By Dan Rubinstein
Every 15 seconds, a child somewhere in the world dies from a preventable waterborne disease.
Globally, 1.1 billion people lack access to clean drinking water.
In Canada, rural and remote communities, especially in the North, frequently lack clean water and adequate wastewater treatment.
To help address these challenges at home and abroad, Carleton Prof. Banu Örmeci has been chosen to serve as the first Jarislowsky Foundation Chair in Water and Global Health.
“Water is essential — it is life,” says Örmeci, who leads an innovative and internationally recognized research program on wastewater and biosolids treatment in Carleton’s Civil and Environmental Engineering Department.
A major public health issue
“If you don’t treat wastewater properly, you start contaminating drinking water, and that can kill people. This is a major public health issue, and it’s very meaningful that the Jarislowsky Foundation has decided to support research in this area. It’s an important field — you can help save lives.”
The five-year endowed chair, launched with a $2-million contribution from the Montreal-based foundation, will allow Örmeci to focus on several ongoing and new projects, including novel clean technologies for recovering resources such as energy and nutrients from wastewater and sludge; low-energy and low-cost technologies for drinking water and wastewater treatment in rural and/or remote regions; pathogen disinfection in drinking water and wastewater; chemical and nanoparticle treatment; and several networking and community-building initiatives to bolster Carleton’s expanding role as an international leader in water research.
“Carleton has a distinguished track record in the field of groundwater research and developing multidisciplinary solutions to community and global issues,” says Foundation President Stephen Jarislowsky, CEO of one of Canada’s largest and most successful investment management firms. “Water is increasingly a critical health and environmental issue in Canada and around the world, and the foundation is pleased to partner with the university, its faculty and its students in tackling this critical challenge.”
The value of fundamental
and applied research
After joining Carleton in 2005, Örmeci was appointed a Canada Research Chair (Tier 2) in Wastewater Treatment and Public Health Engineering in 2007. She is passionate about both fundamental and applied research, and is currently working on an NSERC-funded project with collaborators in France to develop real-time monitoring tools for sludge treatment.
Örmeci is also active in China, partnering with a pair of Carleton engineering colleagues, Junjie Gu and Jie Liu, on a project supported by the Ontario-China Research and Innovation Fund to explore supercritical water oxidation as part of the process to treat wastewater and sludge.
She is working with Carleton’s Canada-India Centre for Excellence, looking to identify Canadian water and wastewater treatment technologies and companies that could be used in India.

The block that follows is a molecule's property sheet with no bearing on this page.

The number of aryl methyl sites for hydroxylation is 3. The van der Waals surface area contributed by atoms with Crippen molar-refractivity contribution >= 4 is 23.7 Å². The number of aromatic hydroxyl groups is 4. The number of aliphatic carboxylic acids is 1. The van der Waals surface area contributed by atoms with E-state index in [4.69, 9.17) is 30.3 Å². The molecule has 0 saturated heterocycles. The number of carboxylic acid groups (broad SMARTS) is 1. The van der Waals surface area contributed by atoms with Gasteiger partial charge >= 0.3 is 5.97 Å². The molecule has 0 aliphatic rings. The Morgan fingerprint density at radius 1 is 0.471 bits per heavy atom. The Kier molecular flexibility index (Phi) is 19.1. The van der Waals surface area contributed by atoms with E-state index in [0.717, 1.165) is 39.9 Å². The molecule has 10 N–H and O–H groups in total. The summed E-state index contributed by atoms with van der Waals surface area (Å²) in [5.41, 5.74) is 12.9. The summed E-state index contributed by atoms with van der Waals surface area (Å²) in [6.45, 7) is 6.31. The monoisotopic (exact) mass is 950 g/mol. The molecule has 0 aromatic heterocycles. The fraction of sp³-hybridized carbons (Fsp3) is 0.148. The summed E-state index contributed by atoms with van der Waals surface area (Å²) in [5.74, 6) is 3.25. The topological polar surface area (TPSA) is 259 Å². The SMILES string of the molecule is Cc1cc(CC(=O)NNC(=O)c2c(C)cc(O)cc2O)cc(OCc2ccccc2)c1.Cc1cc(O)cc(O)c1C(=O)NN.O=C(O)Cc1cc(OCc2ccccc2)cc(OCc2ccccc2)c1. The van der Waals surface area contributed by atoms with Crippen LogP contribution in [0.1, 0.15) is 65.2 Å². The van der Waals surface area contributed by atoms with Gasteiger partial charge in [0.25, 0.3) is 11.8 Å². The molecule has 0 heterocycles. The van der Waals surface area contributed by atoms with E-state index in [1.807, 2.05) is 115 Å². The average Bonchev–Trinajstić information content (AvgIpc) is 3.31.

And she is the chair of the International Water Association’s Sludge Management Group, a role that sends her to conferences around the world to help execute global initiatives that advance biosolids science, technology and management.
“The Jarislowsky Chair will propose innovative solutions to address a universal need,” says Rafik Goubran, dean of the research-intensive Faculty of Engineering and Design. “By considering the engineering, environmental, public policy and health implications of developing new processes and technology, Prof. Örmeci will ensure that we are serving the global community in the best possible manner.”
From global to local
Örmeci is also engaged in the local community. She was part of the delegation that represented Carleton at the recent Ontario Universities’ Fair, serves on Carleton’s Board of Governors, is deeply involved in WISE (Women in Science and Engineering), does outreach programs with high school students and, amid her busy research schedule, remains dedicated to teaching and mentorship.
On the commercial front, Örmeci has several patents that have led to new treatment technologies, including an automated system to measure polymer concentrations in real time and optimize the “dewatering” process, which removes water from sludge before it is released into the environment.
This technique could also be applied to drinking water, because chemicals are used to aggregate solids and make them easier to remove from drinking water, but the concentration of these chemicals must be monitored and remain within safe parameters.
Örmeci is also the director of Carleton’s Water Research and Microbiology Lab, part of the university’s Front Door initiative, which is designed to provide access to the university’s research expertise and infrastructure to external partners.
“It’s import for us to help develop sustainable and appropriate solutions to the world’s water challenges,” says Örmeci, noting that, for example, some promising technologies aren’t effective in cold or remote communities. “We need to develop the right technology for the right location. Sometimes that means simplifying things.”